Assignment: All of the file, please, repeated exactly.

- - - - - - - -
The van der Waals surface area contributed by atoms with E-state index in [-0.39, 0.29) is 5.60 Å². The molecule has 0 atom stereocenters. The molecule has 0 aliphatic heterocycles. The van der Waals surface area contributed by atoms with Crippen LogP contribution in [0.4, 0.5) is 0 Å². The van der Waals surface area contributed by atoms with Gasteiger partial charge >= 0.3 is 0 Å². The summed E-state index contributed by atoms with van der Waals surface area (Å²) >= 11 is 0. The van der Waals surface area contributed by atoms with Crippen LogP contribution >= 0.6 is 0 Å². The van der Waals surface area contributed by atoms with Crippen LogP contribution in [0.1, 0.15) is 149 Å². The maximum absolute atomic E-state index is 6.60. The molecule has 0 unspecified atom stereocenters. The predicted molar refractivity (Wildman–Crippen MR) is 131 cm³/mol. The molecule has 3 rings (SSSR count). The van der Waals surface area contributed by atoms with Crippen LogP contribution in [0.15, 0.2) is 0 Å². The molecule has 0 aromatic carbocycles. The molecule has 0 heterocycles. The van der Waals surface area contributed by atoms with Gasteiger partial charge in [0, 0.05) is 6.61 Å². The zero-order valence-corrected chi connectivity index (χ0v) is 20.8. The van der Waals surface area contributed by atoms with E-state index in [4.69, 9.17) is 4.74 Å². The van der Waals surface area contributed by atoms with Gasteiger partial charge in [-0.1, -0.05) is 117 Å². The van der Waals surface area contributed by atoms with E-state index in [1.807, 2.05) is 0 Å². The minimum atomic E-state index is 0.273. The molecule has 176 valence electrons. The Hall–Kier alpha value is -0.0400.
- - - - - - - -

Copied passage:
The van der Waals surface area contributed by atoms with E-state index in [-0.39, 0.29) is 5.60 Å². The molecule has 0 atom stereocenters. The molecule has 0 aliphatic heterocycles. The van der Waals surface area contributed by atoms with Crippen LogP contribution in [0.4, 0.5) is 0 Å². The van der Waals surface area contributed by atoms with Gasteiger partial charge >= 0.3 is 0 Å². The summed E-state index contributed by atoms with van der Waals surface area (Å²) >= 11 is 0. The van der Waals surface area contributed by atoms with Crippen LogP contribution >= 0.6 is 0 Å². The van der Waals surface area contributed by atoms with Crippen LogP contribution in [0.1, 0.15) is 149 Å². The maximum absolute atomic E-state index is 6.60. The molecule has 0 unspecified atom stereocenters. The predicted molar refractivity (Wildman–Crippen MR) is 131 cm³/mol. The molecule has 3 rings (SSSR count). The van der Waals surface area contributed by atoms with Crippen LogP contribution in [0.15, 0.2) is 0 Å². The molecule has 0 aromatic carbocycles. The molecule has 0 heterocycles. The van der Waals surface area contributed by atoms with Gasteiger partial charge in [0, 0.05) is 6.61 Å². The zero-order valence-corrected chi connectivity index (χ0v) is 20.8. The van der Waals surface area contributed by atoms with E-state index in [4.69, 9.17) is 4.74 Å². The van der Waals surface area contributed by atoms with Gasteiger partial charge in [-0.1, -0.05) is 117 Å². The van der Waals surface area contributed by atoms with E-state index in [1.807, 2.05) is 0 Å². The minimum atomic E-state index is 0.273. The molecule has 176 valence electrons. The Hall–Kier alpha value is -0.0400.